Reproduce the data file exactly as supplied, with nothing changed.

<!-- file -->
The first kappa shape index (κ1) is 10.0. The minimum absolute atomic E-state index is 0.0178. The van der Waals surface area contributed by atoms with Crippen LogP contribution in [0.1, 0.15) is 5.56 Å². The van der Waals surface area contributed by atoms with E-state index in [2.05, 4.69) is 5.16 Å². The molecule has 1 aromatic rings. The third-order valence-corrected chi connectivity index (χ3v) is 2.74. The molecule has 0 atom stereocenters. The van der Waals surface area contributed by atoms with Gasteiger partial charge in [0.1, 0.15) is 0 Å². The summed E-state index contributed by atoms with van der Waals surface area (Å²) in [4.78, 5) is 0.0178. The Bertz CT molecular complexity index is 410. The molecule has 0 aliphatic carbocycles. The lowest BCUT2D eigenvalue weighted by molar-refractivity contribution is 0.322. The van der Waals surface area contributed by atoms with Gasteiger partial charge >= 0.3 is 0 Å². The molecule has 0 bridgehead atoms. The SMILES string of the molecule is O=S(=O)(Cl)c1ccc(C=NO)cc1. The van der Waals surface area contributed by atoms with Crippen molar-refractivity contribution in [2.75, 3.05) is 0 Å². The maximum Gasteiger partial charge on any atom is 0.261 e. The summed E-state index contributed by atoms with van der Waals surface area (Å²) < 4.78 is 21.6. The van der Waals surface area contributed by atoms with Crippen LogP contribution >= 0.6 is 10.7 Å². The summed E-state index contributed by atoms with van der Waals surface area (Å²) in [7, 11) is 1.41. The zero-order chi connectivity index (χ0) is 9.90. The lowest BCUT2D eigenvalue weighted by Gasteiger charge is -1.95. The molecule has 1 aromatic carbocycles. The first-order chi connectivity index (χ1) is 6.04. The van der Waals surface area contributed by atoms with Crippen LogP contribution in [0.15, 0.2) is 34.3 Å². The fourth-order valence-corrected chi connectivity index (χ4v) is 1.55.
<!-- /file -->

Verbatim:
The first kappa shape index (κ1) is 10.0. The minimum absolute atomic E-state index is 0.0178. The van der Waals surface area contributed by atoms with Crippen LogP contribution in [0.1, 0.15) is 5.56 Å². The van der Waals surface area contributed by atoms with E-state index in [2.05, 4.69) is 5.16 Å². The molecule has 1 aromatic rings. The third-order valence-corrected chi connectivity index (χ3v) is 2.74. The molecule has 0 atom stereocenters. The van der Waals surface area contributed by atoms with Gasteiger partial charge in [0.1, 0.15) is 0 Å². The summed E-state index contributed by atoms with van der Waals surface area (Å²) in [4.78, 5) is 0.0178. The Bertz CT molecular complexity index is 410. The molecule has 0 aliphatic carbocycles. The lowest BCUT2D eigenvalue weighted by molar-refractivity contribution is 0.322. The van der Waals surface area contributed by atoms with Gasteiger partial charge >= 0.3 is 0 Å². The molecule has 0 bridgehead atoms. The SMILES string of the molecule is O=S(=O)(Cl)c1ccc(C=NO)cc1. The van der Waals surface area contributed by atoms with Crippen molar-refractivity contribution in [2.75, 3.05) is 0 Å². The maximum Gasteiger partial charge on any atom is 0.261 e. The summed E-state index contributed by atoms with van der Waals surface area (Å²) < 4.78 is 21.6. The van der Waals surface area contributed by atoms with Crippen LogP contribution >= 0.6 is 10.7 Å². The summed E-state index contributed by atoms with van der Waals surface area (Å²) in [7, 11) is 1.41. The zero-order chi connectivity index (χ0) is 9.90. The lowest BCUT2D eigenvalue weighted by Gasteiger charge is -1.95. The molecule has 1 aromatic carbocycles. The first-order chi connectivity index (χ1) is 6.04. The van der Waals surface area contributed by atoms with Crippen LogP contribution in [0.15, 0.2) is 34.3 Å². The fourth-order valence-corrected chi connectivity index (χ4v) is 1.55.